Brackets (text editor)
|Initial release||4 November 2014|
|Stable release||1.14 (2 May 2019 ) [±]|
|Preview release||1.13 preview 1 (May 3, 2018 ) [±]|
|Operating system||macOS, Windows and Linux|
|Available in||38 languages|
|Type||Source code editor|
Adobe first started development of a text editor for web development on Edge Code, which was discontinued as of November 2014. This was later transformed into Adobe Brackets. With the release of Brackets 1.0, Adobe announced that the development of an open source software for web development was ready and was not an experimental project anymore. Brackets contains more than 282 community contributors and more than 400 requests for bug fixes and new features. Every version of Brackets has more than 100,000 downloads and stands to be 16th most popular project on GitHub as of January 16, 2015.
The Brackets repository on GitHub (Bracket repository) currently has 152 branches, 110 releases and 17,700 commits as of 30 Aug 2018. The source code is freely available under the MIT license. A developer can alter features on Brackets and personalize it for one's own convenience by forking the software code.
- HTML file
- Applying quick edit to HTML elements will display all corresponding CSS properties in a box beneath the selected element. Users can choose to create new CSS rules directly within the editor and edit a tag's CSS properties inline without leaving the context of the HTML file.
- Files containing hex or RGB color properties
- For color properties, quick edit will return an inline color picker for previewing and color adjustment functionality.
When one clicks the respective code snippet in CSS/HTML the web browser immediately shows the output relating to that code snippet in web browser. This feature is termed as Live Preview, this feature also pushes code edits instantly to the browser to present an updated webpage as the developers modify the code. Brackets contains a Node.js backend that predicts what the code does as the developer types the code.
Two scenarios to live preview
- No back end logic
- Using Live Preview, Brackets will launch the chosen HTML file in Google Chrome by supplying static content from Brackets built-in server. This procedure does not require any back end logic to support viewing changes to the HTML file.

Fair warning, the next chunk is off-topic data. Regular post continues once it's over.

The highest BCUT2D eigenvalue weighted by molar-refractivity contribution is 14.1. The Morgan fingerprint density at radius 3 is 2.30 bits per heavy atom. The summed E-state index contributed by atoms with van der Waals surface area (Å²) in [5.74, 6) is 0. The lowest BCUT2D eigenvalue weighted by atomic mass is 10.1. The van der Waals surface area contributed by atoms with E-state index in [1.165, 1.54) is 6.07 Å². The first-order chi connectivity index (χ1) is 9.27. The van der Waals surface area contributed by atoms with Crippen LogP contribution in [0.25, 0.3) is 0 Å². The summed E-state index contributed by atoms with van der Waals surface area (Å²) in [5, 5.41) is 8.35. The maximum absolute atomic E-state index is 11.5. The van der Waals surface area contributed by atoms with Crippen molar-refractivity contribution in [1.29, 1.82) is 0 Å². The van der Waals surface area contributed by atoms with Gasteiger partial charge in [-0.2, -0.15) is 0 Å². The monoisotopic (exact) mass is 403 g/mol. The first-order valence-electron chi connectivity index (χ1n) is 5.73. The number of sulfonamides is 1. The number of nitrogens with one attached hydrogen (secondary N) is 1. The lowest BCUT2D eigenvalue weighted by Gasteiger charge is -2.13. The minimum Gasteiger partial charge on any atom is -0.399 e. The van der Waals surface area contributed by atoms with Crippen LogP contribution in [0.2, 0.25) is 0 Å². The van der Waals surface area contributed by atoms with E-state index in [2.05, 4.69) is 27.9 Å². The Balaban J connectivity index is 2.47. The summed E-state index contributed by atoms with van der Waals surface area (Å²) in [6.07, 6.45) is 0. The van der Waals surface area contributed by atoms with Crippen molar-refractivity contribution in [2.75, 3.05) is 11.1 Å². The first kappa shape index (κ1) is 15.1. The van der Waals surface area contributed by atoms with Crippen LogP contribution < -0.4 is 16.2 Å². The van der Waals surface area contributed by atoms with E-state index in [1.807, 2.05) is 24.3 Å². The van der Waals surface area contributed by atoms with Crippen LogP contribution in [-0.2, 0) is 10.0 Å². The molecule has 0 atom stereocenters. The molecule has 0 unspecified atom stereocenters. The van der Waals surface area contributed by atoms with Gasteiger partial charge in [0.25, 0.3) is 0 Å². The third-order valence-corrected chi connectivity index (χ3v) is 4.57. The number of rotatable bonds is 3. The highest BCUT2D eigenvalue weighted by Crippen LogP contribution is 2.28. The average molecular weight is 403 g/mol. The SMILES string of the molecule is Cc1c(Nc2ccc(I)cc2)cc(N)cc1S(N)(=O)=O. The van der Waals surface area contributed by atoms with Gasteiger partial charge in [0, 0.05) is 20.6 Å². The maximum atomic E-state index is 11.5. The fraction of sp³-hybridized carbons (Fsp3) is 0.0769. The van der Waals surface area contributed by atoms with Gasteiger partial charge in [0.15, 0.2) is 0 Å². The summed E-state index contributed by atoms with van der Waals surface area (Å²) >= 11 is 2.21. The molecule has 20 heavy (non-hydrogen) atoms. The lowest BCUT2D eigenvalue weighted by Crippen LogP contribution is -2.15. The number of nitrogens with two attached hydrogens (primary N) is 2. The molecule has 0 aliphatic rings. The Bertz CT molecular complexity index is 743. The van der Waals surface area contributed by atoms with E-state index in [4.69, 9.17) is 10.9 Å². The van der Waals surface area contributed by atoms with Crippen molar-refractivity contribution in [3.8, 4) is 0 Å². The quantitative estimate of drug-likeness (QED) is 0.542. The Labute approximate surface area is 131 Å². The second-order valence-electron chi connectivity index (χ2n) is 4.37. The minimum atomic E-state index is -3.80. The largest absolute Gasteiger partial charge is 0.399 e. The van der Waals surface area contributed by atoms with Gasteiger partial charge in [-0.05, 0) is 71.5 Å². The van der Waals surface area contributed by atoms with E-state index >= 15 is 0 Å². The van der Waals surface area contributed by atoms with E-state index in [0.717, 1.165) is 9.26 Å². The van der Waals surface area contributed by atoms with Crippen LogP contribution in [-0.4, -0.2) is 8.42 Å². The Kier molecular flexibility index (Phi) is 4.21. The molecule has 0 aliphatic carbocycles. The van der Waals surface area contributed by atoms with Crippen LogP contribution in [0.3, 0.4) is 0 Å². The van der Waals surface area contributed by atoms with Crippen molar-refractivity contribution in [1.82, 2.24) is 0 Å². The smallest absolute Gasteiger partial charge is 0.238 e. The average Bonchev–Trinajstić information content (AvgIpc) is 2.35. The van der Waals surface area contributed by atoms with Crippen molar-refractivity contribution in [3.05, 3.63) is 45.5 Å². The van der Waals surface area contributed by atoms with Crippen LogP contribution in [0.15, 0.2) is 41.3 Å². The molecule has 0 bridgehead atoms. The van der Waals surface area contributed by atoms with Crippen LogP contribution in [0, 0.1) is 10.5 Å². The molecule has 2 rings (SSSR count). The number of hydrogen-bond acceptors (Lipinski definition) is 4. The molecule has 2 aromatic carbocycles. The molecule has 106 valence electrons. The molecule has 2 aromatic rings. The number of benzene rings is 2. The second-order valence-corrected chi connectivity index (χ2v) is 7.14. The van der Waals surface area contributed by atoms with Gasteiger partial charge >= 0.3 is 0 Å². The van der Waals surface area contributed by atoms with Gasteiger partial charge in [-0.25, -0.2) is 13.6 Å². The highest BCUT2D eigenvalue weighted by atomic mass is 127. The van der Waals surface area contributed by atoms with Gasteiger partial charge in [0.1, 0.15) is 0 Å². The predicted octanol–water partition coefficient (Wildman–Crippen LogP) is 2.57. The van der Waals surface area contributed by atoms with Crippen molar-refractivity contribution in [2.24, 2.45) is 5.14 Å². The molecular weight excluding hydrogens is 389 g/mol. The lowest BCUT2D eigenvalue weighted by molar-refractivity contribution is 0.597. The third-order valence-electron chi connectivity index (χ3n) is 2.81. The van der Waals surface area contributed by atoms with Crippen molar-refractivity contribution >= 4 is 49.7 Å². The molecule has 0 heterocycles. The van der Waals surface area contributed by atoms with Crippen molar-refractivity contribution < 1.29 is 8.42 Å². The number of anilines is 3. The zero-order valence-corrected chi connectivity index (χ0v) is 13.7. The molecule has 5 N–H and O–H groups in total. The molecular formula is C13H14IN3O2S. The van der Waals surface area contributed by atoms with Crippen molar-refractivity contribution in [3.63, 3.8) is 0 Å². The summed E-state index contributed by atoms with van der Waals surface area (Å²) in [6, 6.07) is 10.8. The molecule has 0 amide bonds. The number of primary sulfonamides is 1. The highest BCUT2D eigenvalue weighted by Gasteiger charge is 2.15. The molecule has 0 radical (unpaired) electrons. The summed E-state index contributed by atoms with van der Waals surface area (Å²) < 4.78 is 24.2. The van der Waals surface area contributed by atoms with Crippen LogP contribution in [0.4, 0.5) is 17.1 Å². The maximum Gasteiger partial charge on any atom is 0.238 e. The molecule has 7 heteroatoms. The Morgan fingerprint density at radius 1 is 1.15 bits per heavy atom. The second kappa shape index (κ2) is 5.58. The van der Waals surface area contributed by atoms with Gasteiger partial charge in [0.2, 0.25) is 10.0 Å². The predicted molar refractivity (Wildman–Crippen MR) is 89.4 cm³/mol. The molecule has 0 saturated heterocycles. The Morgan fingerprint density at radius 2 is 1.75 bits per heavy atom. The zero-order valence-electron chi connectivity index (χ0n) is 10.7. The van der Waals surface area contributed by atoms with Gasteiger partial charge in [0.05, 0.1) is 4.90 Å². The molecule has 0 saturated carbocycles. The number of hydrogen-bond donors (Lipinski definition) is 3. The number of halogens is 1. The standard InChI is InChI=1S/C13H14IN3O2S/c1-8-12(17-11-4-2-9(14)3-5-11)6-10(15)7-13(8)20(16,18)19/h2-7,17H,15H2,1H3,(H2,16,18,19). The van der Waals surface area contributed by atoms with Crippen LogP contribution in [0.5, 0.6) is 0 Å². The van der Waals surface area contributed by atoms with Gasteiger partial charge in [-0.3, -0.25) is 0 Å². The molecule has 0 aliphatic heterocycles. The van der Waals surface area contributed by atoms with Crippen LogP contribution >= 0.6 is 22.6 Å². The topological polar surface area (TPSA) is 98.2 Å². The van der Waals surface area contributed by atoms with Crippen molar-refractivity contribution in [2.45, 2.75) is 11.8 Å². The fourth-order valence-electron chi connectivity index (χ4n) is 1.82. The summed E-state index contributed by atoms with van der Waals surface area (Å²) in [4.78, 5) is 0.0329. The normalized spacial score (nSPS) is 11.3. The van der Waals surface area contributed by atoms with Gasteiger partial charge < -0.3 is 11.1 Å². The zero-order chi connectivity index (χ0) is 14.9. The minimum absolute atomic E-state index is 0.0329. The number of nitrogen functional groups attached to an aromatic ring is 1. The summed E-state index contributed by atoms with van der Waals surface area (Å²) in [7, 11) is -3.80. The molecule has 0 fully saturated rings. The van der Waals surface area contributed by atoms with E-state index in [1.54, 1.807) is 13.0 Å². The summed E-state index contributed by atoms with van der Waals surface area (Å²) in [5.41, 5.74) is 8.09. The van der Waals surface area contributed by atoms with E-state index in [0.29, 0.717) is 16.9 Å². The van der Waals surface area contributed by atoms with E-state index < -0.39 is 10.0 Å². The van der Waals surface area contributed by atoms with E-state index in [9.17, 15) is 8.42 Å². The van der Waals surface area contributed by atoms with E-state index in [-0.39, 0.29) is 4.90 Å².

- Back end logic
- With back end logic, Brackets will direct Google Chrome to a provided project URL running on a separate server, but it will disable support for HTML-related features. As a result, the browser will not be able to update any HTML, PHP, etc. files in real time and element highlighting will also be disabled for these files. Only edits and element highlighting related to CSS files will be reflected in real time. All non-CSS file updates will be auto-reloaded instead. These limitations exist because providing live editing functionality for HTML files requires injecting annotations into the HTML code before the code is loaded into the browser. These injections are normally handled by Brackets built-in server, but they are non-existent when projects make use of separate personal servers.
Live preview limitations
- Currently only works with desktop Google Chrome (not open-source Chromium), as the target browser.
- Opening developer tools in Google Chrome will close all live development connections.
- All files to be viewed must be inside a currently open folder in Brackets.
- Only one HTML file can be previewed at a time.
- Real time updates are paused when syntactically invalid HTML is encountered. Brackets will resume pushing changes to the browser when the syntax is corrected.
This feature splits the main view into two parts. Users can split the view either vertically or horizontally according to their own convenience, thus allowing users to work on two files at same time. A developer can simultaneously work on two different files of two different types, two files of the same type, or even two different parts of the same file at the same time. Features such as Live Preview and Quick Edit work in both views.
Multiple file format support
Brackets supports a feature called "PSD lens" that helps to smoothly extract each of pictures, logos and design styles from PSD file without opening Photoshop to check for them. By calling this feature a preview Adobe conveys that there is much work ahead before this feature can be perfected. This feature brought in positive reviews from developers, but many issues were reported during the initial stages of the feature release. The problem was later solved using an extension.
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